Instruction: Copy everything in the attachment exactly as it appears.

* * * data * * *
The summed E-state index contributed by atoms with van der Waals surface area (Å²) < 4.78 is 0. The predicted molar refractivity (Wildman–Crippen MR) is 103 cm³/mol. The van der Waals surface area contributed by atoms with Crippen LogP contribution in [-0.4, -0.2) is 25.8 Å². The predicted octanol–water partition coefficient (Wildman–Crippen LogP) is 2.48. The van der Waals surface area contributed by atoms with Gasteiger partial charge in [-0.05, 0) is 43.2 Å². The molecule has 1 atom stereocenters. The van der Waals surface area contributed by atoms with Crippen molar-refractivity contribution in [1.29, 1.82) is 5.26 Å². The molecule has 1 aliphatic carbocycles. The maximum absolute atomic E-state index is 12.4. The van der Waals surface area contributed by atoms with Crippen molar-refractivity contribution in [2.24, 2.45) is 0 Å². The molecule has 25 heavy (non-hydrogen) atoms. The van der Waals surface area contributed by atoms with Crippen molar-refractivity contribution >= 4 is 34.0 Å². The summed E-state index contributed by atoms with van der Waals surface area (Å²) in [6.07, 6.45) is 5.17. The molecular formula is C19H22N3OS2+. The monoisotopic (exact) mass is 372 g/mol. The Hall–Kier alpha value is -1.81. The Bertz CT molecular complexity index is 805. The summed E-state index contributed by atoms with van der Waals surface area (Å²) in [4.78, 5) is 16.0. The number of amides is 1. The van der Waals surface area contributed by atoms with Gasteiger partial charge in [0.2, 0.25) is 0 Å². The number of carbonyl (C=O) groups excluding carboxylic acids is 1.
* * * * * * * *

The summed E-state index contributed by atoms with van der Waals surface area (Å²) < 4.78 is 0. The predicted molar refractivity (Wildman–Crippen MR) is 103 cm³/mol. The van der Waals surface area contributed by atoms with Crippen LogP contribution in [-0.4, -0.2) is 25.8 Å². The predicted octanol–water partition coefficient (Wildman–Crippen LogP) is 2.48. The van der Waals surface area contributed by atoms with Gasteiger partial charge in [-0.05, 0) is 43.2 Å². The molecule has 1 atom stereocenters. The van der Waals surface area contributed by atoms with Crippen molar-refractivity contribution in [1.29, 1.82) is 5.26 Å². The molecule has 1 aliphatic carbocycles. The maximum absolute atomic E-state index is 12.4. The van der Waals surface area contributed by atoms with Crippen molar-refractivity contribution in [2.24, 2.45) is 0 Å². The molecule has 25 heavy (non-hydrogen) atoms. The van der Waals surface area contributed by atoms with Crippen molar-refractivity contribution >= 4 is 34.0 Å². The summed E-state index contributed by atoms with van der Waals surface area (Å²) in [6.07, 6.45) is 5.17. The molecular formula is C19H22N3OS2+. The monoisotopic (exact) mass is 372 g/mol. The Hall–Kier alpha value is -1.81. The Bertz CT molecular complexity index is 805. The summed E-state index contributed by atoms with van der Waals surface area (Å²) in [4.78, 5) is 16.0. The number of amides is 1. The van der Waals surface area contributed by atoms with Gasteiger partial charge in [0.2, 0.25) is 0 Å². The number of carbonyl (C=O) groups excluding carboxylic acids is 1.